Follow Us On Facebook

Home Journal of Nursing Publish Search Advertise With Us

Bookmark the RN Journal in your Favorites File for easy reference!

"Phase 1; Exploration of paramedic protocol for field IV insertion" and "Field IVs: To Replace or Not"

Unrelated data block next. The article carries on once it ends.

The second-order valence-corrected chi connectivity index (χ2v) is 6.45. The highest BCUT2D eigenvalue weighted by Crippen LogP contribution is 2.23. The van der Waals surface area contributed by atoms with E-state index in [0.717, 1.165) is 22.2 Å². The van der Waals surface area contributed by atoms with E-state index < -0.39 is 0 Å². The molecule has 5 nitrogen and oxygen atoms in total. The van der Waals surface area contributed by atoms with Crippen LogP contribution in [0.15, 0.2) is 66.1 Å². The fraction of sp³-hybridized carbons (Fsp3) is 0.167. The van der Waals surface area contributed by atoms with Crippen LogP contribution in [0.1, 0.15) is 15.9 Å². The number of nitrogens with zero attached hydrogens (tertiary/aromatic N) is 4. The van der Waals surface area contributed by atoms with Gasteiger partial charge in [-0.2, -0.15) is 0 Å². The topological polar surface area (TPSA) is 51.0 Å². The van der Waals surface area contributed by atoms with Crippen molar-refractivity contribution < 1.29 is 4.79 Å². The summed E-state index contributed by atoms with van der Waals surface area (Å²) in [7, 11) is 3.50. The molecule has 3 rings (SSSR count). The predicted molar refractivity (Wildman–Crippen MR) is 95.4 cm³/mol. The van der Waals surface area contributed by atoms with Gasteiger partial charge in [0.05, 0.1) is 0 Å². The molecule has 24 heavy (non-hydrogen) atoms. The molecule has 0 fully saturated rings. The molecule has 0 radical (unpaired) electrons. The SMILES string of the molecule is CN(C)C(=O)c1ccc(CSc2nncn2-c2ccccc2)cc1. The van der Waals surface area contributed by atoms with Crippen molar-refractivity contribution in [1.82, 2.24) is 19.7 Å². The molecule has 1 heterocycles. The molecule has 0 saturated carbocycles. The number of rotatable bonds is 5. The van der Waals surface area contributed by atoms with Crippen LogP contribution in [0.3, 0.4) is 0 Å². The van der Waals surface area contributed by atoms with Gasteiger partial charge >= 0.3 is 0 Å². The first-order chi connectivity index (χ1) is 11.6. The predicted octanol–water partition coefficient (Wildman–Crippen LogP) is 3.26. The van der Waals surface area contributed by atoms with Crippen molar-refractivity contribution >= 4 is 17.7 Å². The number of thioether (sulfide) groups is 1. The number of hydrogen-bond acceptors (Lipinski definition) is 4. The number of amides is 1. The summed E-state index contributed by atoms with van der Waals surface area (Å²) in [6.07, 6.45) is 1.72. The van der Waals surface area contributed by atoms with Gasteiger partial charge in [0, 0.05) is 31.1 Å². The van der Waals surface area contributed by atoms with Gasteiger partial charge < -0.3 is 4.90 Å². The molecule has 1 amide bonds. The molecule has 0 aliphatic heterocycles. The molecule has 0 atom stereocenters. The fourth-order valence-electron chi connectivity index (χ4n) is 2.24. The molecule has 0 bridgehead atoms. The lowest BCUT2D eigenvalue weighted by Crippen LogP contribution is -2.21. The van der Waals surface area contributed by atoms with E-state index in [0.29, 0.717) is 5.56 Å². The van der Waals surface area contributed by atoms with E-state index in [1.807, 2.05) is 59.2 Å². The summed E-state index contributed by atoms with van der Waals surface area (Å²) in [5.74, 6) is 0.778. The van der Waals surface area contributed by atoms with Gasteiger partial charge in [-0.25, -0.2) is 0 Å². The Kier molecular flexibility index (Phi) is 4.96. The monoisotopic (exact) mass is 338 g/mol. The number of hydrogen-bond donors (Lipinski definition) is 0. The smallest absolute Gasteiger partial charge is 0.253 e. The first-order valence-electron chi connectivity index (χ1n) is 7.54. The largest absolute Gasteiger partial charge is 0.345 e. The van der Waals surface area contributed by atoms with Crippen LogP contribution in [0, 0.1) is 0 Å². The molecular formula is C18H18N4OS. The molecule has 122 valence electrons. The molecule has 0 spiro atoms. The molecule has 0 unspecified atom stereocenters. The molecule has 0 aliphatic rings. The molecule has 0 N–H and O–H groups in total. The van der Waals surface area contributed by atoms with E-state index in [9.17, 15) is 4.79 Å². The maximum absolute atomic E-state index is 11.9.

Caitlin Wright, En-Dien Liao, and Dr. Deborah Behan

en-dien.liao@mavs.uta.edu